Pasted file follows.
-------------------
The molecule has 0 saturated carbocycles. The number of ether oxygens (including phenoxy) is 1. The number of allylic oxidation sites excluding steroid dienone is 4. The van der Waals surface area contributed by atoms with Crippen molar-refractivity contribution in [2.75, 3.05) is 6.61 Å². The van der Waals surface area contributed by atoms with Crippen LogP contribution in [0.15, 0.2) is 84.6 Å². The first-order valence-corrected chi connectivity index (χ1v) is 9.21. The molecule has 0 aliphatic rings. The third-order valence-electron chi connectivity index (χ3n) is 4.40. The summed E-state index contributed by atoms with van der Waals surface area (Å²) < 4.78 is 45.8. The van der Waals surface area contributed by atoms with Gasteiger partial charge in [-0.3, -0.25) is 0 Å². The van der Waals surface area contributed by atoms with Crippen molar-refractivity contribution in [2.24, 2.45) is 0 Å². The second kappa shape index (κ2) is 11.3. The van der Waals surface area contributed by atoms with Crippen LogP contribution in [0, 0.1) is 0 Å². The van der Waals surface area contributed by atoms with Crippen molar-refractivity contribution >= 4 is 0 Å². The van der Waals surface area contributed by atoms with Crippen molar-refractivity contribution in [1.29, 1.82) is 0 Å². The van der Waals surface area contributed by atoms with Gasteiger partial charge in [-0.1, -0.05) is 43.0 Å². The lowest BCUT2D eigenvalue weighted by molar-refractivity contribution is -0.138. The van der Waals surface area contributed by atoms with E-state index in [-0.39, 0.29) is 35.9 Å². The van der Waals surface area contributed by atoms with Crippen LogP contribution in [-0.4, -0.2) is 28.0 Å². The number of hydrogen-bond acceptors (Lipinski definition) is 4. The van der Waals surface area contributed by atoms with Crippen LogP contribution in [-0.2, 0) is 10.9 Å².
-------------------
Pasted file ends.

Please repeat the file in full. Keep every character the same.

The molecule has 0 saturated carbocycles. The number of ether oxygens (including phenoxy) is 1. The number of allylic oxidation sites excluding steroid dienone is 4. The van der Waals surface area contributed by atoms with Crippen molar-refractivity contribution in [2.75, 3.05) is 6.61 Å². The van der Waals surface area contributed by atoms with Crippen LogP contribution in [0.15, 0.2) is 84.6 Å². The first-order valence-corrected chi connectivity index (χ1v) is 9.21. The molecule has 0 aliphatic rings. The third-order valence-electron chi connectivity index (χ3n) is 4.40. The summed E-state index contributed by atoms with van der Waals surface area (Å²) < 4.78 is 45.8. The van der Waals surface area contributed by atoms with Gasteiger partial charge in [-0.3, -0.25) is 0 Å². The van der Waals surface area contributed by atoms with Crippen molar-refractivity contribution in [2.24, 2.45) is 0 Å². The second kappa shape index (κ2) is 11.3. The van der Waals surface area contributed by atoms with Crippen LogP contribution in [0, 0.1) is 0 Å². The van der Waals surface area contributed by atoms with Crippen molar-refractivity contribution >= 4 is 0 Å². The van der Waals surface area contributed by atoms with Crippen molar-refractivity contribution in [1.29, 1.82) is 0 Å². The van der Waals surface area contributed by atoms with Gasteiger partial charge in [-0.1, -0.05) is 43.0 Å². The lowest BCUT2D eigenvalue weighted by molar-refractivity contribution is -0.138. The van der Waals surface area contributed by atoms with E-state index in [-0.39, 0.29) is 35.9 Å². The van der Waals surface area contributed by atoms with Crippen LogP contribution in [-0.4, -0.2) is 28.0 Å². The number of hydrogen-bond acceptors (Lipinski definition) is 4. The van der Waals surface area contributed by atoms with Crippen LogP contribution in [-0.2, 0) is 10.9 Å².